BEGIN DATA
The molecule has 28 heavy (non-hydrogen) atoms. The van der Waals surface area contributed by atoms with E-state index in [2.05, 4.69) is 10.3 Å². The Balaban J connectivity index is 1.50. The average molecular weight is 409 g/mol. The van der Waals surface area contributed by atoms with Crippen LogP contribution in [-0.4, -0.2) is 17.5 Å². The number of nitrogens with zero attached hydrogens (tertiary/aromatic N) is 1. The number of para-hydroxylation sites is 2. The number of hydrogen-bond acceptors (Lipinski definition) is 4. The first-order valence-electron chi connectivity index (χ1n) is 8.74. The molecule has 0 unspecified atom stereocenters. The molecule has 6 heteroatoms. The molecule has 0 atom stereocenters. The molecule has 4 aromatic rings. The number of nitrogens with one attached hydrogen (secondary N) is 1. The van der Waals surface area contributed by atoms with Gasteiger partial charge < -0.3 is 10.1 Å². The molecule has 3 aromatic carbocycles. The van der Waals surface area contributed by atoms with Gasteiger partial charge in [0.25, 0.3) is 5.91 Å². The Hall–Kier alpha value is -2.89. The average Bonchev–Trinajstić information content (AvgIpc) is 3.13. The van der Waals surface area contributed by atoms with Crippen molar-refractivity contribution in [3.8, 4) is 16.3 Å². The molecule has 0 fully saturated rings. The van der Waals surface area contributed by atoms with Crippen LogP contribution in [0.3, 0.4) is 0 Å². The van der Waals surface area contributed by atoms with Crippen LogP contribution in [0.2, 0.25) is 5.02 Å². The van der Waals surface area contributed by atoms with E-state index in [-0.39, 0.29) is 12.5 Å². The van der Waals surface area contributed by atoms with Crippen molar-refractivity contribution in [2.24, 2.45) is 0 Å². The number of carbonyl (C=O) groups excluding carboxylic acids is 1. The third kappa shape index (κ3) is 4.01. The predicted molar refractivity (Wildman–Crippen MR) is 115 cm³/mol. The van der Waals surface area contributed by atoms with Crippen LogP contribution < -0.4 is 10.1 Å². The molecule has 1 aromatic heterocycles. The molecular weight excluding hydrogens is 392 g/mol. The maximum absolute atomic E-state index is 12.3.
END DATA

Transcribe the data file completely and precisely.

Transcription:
The molecule has 28 heavy (non-hydrogen) atoms. The van der Waals surface area contributed by atoms with E-state index in [2.05, 4.69) is 10.3 Å². The Balaban J connectivity index is 1.50. The average molecular weight is 409 g/mol. The van der Waals surface area contributed by atoms with Crippen LogP contribution in [-0.4, -0.2) is 17.5 Å². The number of nitrogens with zero attached hydrogens (tertiary/aromatic N) is 1. The number of para-hydroxylation sites is 2. The number of hydrogen-bond acceptors (Lipinski definition) is 4. The first-order valence-electron chi connectivity index (χ1n) is 8.74. The molecule has 0 unspecified atom stereocenters. The molecule has 6 heteroatoms. The molecule has 0 atom stereocenters. The molecule has 4 aromatic rings. The number of nitrogens with one attached hydrogen (secondary N) is 1. The van der Waals surface area contributed by atoms with Gasteiger partial charge < -0.3 is 10.1 Å². The molecule has 3 aromatic carbocycles. The van der Waals surface area contributed by atoms with Gasteiger partial charge in [0.25, 0.3) is 5.91 Å². The Hall–Kier alpha value is -2.89. The average Bonchev–Trinajstić information content (AvgIpc) is 3.13. The van der Waals surface area contributed by atoms with Crippen molar-refractivity contribution in [3.8, 4) is 16.3 Å². The molecule has 0 fully saturated rings. The van der Waals surface area contributed by atoms with Crippen LogP contribution in [0.3, 0.4) is 0 Å². The van der Waals surface area contributed by atoms with Crippen LogP contribution in [0.2, 0.25) is 5.02 Å². The van der Waals surface area contributed by atoms with E-state index in [-0.39, 0.29) is 12.5 Å². The van der Waals surface area contributed by atoms with Crippen molar-refractivity contribution in [2.24, 2.45) is 0 Å². The number of carbonyl (C=O) groups excluding carboxylic acids is 1. The third kappa shape index (κ3) is 4.01. The predicted molar refractivity (Wildman–Crippen MR) is 115 cm³/mol. The van der Waals surface area contributed by atoms with Crippen LogP contribution < -0.4 is 10.1 Å². The molecule has 1 aromatic heterocycles. The molecular weight excluding hydrogens is 392 g/mol. The maximum absolute atomic E-state index is 12.3.